Home Business News Wine you order online could have alarming substances

Wine you order online could have alarming substances

by LLB Reporter
26th Jan 24 5:58 am

“Many claim that a bottle of wine contains more philosophy than all the books in the world,” Louis Pasteur remarked long ago. But, in today’s digital age, is that philosophy being tainted?

Latest findings raise concerns: Alarming levels uncovered in UK’s favourite wines

Recent analyses of wines ordered through online apps in the United Kingdom have revealed such shocking results that it might make dedicated oenophiles reconsider their love for the grape.

In a recent comprehensive study conducted by the International Wine Organization (IWO), it was revealed that over the past six months, disturbingly high levels of undisclosed substances have been detected in a significant number of wines sold through online platforms.

These findings raise serious concerns about the efficacy of current safety measures and question the reliability of various online wine retailers in ensuring the quality and safety of their products.

The detail: What exactly has been found in online wines?

Technical experts led a meticulous analysis of wines procured through multiple unidentified online platforms.

  1. Sulphites and histamines

An unprecedented percentage (23%) of wines exhibited uncharacteristically high levels of sulphites and histamines.

The Journal of Food Science and Technology published a report in October 2023, indicating that elevated levels of sulphites and histamines in wine can lead to adverse health effects, including headaches and allergic reactions.

  1. Pesticides and preservatives

Traces of pesticides, uncertified colorants, and preservatives beyond permissible levels were detected in 17% of the analyzed wines.

The European Food Safety Authority (EFSA) published a risk assessment in 2022, highlighting the potential health risks associated with the consumption of wines containing excessive levels of pesticides and preservatives.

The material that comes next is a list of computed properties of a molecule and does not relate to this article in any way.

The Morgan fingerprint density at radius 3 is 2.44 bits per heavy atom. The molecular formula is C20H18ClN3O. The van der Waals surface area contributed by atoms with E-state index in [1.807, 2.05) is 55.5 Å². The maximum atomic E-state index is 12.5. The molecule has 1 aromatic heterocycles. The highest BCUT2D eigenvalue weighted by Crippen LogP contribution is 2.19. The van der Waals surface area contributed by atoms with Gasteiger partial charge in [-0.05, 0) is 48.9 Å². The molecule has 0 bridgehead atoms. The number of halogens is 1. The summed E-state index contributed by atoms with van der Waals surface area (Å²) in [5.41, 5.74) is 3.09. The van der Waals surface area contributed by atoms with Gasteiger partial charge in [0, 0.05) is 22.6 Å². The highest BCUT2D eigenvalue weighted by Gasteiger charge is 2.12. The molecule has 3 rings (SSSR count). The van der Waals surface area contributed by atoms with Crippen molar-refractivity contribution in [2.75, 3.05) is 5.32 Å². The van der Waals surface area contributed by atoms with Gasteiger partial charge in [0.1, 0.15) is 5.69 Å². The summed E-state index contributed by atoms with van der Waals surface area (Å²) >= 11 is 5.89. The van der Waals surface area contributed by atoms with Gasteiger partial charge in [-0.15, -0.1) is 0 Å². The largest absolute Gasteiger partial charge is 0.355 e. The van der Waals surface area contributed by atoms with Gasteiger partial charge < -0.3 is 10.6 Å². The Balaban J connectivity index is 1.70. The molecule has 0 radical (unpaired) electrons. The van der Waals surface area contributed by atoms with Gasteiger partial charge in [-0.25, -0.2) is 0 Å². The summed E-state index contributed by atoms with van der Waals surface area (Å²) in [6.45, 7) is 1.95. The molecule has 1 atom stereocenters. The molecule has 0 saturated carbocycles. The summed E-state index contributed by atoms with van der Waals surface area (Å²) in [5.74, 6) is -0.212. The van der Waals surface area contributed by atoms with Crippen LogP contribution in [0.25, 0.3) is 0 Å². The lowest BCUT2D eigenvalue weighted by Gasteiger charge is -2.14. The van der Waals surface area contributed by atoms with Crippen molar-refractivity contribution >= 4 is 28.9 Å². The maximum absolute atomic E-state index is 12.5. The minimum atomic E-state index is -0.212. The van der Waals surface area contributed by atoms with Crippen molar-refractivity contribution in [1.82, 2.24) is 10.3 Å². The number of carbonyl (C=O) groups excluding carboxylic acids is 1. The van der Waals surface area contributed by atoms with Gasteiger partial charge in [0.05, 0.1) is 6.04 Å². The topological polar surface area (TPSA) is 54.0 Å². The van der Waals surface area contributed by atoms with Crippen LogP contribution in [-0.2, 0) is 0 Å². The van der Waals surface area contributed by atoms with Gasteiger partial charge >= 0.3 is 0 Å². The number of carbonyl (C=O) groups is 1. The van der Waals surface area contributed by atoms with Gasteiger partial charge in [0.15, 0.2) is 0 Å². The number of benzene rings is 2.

1. Mislabeling

A substantial 15% of wines were found mislabeled, indicating a significant discrepancy between stated alcohol content and actual content. The International Journal of Wine Business Research reported in 2023 that mislabeling is a growing concern, compromising consumer trust and potentially leading to unintended health consequences.

“The findings are disconcerting,” Adler, an expert in Repocket <http://repocket.co/>  said. “While it’s quite common for wines to contain sulphites and histamines, the levels we’ve encountered in our analyses are unusual. Ordinarily, these substances appear within the assigned safe levels, but many wines ordered online undeniably crossed that line. More unsettling are the traces of pesticides and non-authorized colorants. There appears to be a discrepancy between the product’s portrayal and what you find inside the bottle.”

Repocket’s expert, Jason Adler encourages wine enthusiasts to take the following precautions.

Purchase from Reputed Online Platforms: Always procure wines from platforms that have a strong reputation for credibility and transparency. According to a survey conducted by Wine Spectator, 87% of consumers trust well-known online platforms for their wine purchases.

Be Mindful of Labels: Check wine labels for clear and complete information, including the vineyard of origin, alcohol content, and chemical additives.

Avoid Unusually Cheap Offers: High-quality wines are unlikely to come at a throwaway price. A study published in the Journal of Wine Economics found a positive correlation between price and wine quality.

Consider Using Wine Scanners: Several devices available on the market can analyze the chemical composition of wines, offering additional safety assurance.

So, the next time you consider ordering wine via an online app, remember Louis Pasteur’s words. All wines may contain their unique philosophies, but some unfortunately might also harbor substances that are potentially harmful to us. Do we really wish to swallow such a philosophy? Let this thought marinate as we savor our wines in safer, more informed ways. And as Jason Adler rightly points out, “A little caution can help us continue to enjoy the wonderful world of wines without compromising our health.”

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